Pinellas will give his opinion to the public before choosing a new school principal

In the latest in a series of off-camera meetings on Tuesday, the Pinellas County School Board dug deep into the job of hiring a new superintendent.

Board members were informed of a series of 6 p.m. community meetings scheduled for February 23, 24 and 28 at Pinellas Park, Countryside and St. Petersburg High Schools.

They made revisions to an online poll, deciding they were more concerned with their district’s strategic plan than with issues such as growth and rezoning that are irrelevant in built Pinellas.

They discussed whether to publish a superintendent’s job description or rely on state law and the contract their lawyer will negotiate.

And they debated whether survey respondents should be encouraged to attend community meetings, which will be held in person, virtually and sometimes in both formats. A series of focus groups is also planned, and some board members are concerned about duplication.

“The survey will actually reach more different people than the focus groups,” said Andrea Messina, executive director of the Florida School Boards Association, which is helping with the research.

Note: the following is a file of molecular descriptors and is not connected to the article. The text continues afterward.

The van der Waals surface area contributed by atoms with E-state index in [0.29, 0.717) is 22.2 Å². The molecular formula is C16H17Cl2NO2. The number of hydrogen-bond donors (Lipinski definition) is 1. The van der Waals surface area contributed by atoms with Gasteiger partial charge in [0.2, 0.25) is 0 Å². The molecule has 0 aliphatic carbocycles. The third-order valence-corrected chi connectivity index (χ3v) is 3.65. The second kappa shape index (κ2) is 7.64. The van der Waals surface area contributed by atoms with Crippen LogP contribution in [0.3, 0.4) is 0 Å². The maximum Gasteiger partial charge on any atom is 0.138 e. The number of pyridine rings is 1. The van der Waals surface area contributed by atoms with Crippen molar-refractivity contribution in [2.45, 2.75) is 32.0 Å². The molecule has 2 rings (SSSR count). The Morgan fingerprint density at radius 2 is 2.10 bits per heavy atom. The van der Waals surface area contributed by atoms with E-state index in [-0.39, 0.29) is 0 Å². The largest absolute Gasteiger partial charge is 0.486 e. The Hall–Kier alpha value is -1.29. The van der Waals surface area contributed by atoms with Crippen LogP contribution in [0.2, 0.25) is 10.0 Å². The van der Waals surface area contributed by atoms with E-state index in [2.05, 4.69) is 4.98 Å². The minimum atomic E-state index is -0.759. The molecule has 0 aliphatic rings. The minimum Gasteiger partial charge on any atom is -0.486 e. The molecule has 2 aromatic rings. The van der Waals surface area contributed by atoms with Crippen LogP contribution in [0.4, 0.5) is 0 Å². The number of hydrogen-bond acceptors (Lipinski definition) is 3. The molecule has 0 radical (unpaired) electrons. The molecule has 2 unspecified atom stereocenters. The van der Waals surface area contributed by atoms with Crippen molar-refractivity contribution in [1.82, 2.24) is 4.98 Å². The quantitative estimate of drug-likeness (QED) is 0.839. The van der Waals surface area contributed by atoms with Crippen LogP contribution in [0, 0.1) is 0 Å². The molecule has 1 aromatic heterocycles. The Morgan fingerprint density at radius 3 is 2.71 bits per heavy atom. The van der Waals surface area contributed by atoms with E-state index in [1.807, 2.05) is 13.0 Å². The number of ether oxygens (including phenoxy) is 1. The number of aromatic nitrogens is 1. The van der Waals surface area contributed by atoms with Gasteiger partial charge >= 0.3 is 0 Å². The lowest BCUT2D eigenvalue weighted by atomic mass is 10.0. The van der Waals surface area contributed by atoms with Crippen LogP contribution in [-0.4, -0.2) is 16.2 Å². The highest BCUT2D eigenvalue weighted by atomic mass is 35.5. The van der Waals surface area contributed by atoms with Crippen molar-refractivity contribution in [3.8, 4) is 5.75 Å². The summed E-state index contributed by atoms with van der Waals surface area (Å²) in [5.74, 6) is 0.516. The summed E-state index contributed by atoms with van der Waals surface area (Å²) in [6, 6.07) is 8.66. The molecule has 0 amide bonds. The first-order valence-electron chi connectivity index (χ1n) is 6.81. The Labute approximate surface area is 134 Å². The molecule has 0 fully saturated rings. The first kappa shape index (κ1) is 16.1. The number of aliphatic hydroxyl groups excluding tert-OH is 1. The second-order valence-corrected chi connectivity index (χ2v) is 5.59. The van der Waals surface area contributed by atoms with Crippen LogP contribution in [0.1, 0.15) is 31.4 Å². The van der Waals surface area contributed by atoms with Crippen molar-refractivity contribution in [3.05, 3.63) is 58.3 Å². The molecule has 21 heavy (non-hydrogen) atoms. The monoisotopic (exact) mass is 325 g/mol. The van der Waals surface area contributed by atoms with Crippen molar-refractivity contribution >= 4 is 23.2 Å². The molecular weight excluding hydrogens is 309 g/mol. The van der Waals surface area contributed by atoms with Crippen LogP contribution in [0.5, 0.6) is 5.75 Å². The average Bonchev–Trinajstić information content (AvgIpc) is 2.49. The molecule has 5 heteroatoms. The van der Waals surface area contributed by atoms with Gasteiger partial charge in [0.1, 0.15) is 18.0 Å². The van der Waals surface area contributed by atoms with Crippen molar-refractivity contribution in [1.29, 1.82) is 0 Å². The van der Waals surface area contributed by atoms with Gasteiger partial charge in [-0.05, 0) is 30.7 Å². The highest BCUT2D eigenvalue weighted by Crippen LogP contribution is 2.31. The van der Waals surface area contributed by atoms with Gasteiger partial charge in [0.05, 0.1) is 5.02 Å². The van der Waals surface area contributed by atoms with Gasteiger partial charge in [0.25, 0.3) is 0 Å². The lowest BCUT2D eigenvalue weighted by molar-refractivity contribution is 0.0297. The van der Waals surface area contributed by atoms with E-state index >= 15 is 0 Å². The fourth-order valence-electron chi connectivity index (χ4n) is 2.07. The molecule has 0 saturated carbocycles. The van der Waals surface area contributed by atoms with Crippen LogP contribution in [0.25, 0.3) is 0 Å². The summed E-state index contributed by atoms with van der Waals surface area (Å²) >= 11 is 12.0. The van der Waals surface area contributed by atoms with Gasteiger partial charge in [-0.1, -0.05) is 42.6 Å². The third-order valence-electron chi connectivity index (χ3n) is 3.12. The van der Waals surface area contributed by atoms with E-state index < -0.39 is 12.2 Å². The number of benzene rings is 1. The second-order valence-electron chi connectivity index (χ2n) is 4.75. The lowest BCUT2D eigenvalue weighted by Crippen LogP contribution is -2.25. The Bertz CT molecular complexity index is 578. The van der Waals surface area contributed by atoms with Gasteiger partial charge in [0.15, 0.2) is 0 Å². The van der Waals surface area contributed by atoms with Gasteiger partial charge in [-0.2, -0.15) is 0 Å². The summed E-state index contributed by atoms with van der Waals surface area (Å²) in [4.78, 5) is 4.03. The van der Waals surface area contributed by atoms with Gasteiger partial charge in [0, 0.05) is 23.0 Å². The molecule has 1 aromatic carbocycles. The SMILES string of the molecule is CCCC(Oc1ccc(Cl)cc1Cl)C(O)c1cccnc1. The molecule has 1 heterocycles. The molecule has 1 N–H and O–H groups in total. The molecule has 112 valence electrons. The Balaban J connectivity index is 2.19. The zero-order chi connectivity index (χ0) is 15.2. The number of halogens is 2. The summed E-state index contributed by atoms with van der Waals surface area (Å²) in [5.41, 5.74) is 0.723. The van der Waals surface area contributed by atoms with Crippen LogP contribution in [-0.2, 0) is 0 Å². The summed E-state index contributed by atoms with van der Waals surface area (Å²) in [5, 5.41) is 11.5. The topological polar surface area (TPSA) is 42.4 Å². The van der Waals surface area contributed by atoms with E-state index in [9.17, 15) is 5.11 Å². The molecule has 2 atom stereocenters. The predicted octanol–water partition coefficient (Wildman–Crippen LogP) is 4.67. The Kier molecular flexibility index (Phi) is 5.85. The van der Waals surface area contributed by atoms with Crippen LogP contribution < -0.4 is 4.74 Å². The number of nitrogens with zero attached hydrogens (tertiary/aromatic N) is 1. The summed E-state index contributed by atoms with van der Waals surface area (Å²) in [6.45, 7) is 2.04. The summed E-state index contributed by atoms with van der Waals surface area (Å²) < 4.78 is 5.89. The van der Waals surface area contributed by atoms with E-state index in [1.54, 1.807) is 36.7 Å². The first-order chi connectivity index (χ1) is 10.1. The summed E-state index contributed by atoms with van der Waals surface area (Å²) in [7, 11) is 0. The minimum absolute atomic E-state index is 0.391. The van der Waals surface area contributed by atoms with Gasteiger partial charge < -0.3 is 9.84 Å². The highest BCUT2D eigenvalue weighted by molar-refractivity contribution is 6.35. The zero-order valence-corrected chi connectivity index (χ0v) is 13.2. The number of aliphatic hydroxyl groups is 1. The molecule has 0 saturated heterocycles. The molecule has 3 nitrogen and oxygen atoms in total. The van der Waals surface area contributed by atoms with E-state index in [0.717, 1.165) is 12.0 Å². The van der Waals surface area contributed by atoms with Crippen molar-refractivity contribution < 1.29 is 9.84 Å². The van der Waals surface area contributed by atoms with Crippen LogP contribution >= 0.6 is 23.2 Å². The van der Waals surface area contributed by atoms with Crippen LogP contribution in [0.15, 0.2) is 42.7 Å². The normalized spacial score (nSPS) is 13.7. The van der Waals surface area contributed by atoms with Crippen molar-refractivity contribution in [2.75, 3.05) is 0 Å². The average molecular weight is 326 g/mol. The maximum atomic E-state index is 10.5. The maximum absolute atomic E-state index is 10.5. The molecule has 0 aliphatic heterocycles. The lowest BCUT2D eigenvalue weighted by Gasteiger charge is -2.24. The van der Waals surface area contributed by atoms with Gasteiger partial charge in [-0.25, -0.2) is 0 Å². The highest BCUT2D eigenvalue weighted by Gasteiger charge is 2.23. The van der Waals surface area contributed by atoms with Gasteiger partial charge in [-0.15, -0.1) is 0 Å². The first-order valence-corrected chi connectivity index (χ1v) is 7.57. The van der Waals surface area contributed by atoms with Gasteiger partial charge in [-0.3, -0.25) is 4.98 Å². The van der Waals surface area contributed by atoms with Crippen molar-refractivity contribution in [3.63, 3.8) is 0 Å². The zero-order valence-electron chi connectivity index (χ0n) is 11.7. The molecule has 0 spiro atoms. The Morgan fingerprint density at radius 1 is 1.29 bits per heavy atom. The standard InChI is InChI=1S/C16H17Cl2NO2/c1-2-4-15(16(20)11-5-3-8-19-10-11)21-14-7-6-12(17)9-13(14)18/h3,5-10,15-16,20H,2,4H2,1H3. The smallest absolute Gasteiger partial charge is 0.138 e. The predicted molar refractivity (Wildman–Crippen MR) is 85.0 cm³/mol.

“You will likely have several thousand survey responses and several hundred on your community forums,” Messina added.

Community events are hosted by the school board association and Pinellas board members will be asked to stay away to avoid influencing conversations.

The board has a tight deadline to hire a replacement for Superintendent Mike Grego, who is retiring at the end of June after a decade on the job.

This timeline invites them to advertise the position in March after gathering feedback through the survey and meetings; identify the semi-finalists in April, then the finalists in May; and select a new superintendent at a special board meeting on May 17.

Although board members said finding superintendents was their most important job, they decided not to televise or livestream their working sessions.

When asked why the meetings were off camera, board chair Eileen Long said it was a question for the district’s director of strategic communications. She then said, “I think we could do it on camera,” but didn’t commit one way or the other.

Longtime board member Carol Cook, who has played a leading role in finding superintendents, said live streaming was not necessary as meetings are open and an audio recording is being released thereafter and accessible to the public.

“They can get it online,” Cook said. “They can listen to it. They can’t give feedback in real time, so I don’t understand what the difference is.

She said she believed interviews with the May candidates would be televised.

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The next working session will be Tuesday at 8 a.m.

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